- Tim Schall as James Jarvis, the grief-stricken father
- Reginald Pierre as the reverend's cynical brother John
- Jeanitta Perkins as the reverend's wife Grace
- Stephen Peirick as Arthur Jarvis, James' son
- Anthony Heineman as a beautifully crisp English barrister
-Abraham Shaw and Carl Overly, Jr., as Matthew and Johannes, accomplices in the burglary
- Chuck Lavazzi as a kindly parole officer
- Mark Edward Kent and Randall McGee as political pals of John Kumalo
- Maika Miller as Matthew's girlfriend
- Charlie Mathis as the bright and spirited young grandson of James Jarvis
- Evan Adams, Paul Herbert Pitts, Ross Rubright, Rose Fischer, Michael Hawkins, Joel Rogier, Mark Saunders and Moses Anthony Weathers in supporting roles.
The set, by Roger Speidel, consists of a few steps separating up-stage and down-stage areas, backed by surrounding tall walls of corrugated steel and wooden posts. The floor is of worn heavily-grained wood. It all gives a subtle but striking suggestion of both a shanty-town and . . . organ pipes! It's wonderfully effective and very flexible. A few chairs, stools, a box or two are simply and gracefully positioned as needed by members of the chorus. Lighting, by Joe Klapper, is dramatic indeed with much use of side and under-lights to cast silhouettes.
Costumer Teresa Doggett once again does quite perfect work. All the clothes are properly period and appropriate, mostly in soft earth-tones. We see none of the flowing colorful robes we associate with African presence on the Modern Stage; no, that would present a bright spirit, an air of hope. Ms. Doggett is absolutely correct to banish such things from her Ndotsheni and Johannesburg in these dark and hopeless days.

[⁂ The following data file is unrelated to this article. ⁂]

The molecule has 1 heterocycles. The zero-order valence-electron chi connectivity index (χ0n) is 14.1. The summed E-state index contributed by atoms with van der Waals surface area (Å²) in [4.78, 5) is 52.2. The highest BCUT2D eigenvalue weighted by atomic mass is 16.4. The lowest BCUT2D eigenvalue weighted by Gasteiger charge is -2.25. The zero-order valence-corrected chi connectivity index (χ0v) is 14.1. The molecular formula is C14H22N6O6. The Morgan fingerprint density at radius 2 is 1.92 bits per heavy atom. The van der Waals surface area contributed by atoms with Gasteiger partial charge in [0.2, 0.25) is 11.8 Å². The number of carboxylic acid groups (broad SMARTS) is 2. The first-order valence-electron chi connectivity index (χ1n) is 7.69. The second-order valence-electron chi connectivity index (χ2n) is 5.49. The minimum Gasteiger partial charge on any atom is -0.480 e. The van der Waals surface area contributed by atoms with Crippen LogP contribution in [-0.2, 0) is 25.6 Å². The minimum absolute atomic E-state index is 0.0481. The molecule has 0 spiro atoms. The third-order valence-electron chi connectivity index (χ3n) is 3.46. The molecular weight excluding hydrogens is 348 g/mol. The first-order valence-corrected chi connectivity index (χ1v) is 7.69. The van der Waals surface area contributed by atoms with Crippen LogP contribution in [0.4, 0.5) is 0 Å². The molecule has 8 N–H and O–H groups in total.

It's a large cast-thirty-six by my count. And stage director Shaun Patrick Tubbs places and moves them all gorgeously. Every moment is like a painting. And every member of the chorus is given real individuality. It is superb directorial work!
Musically Lost in the Stars is a little odd. It is all solos and chorus. There is not a trace of duet, trio or quartet. Even the tragic lovers, Absalom and Irina, are denied a love duet. Some of the most passionate feelings are expressed in scenes that are spoken, not sung, whereas in a normal opera the most passionate music always supports those passionate feelings.
But the chorus is worth more than all those missing duets and trios. Weill has lavished wonders on the them and they sing gloriously with quite astonishing power and synchrony.
Maxwell Anderson's book is a little flawed. The elder Jarvis's enlightenment on racial matters seems to spring suddenly upon him. (In the novel he had long pondered over his son's writings.) And his choice to visit Rev. Kumalo a quarter-hour before Absolom is to be hanged is unthinkably cruel.
And the lyrics: Now Anderson was a poet as well as a major playwright, and he and Weill had already collaborated to write Knickerbocker Holliday, which contains that undying standard "September Song". In Lost in the Stars there are a few lovely poetic moments, but many of the lyrics are simply pedestrian.
But these are minor flaws in a visually and musically beautiful evening.
When Kenneth Overton's glorious voice and that irresistible chorus swell together into the title song they will overwhelm your heart. (A hanky in your pocket would not be inappropriate.)
Music director Scott Schoonover has guided all these singers and musicians into yet another stunning evening of opera.
Kurt Weill's Lost in the Stars continues at the Union Avenue Opera through August 25.
(Photos are by John Lamb.)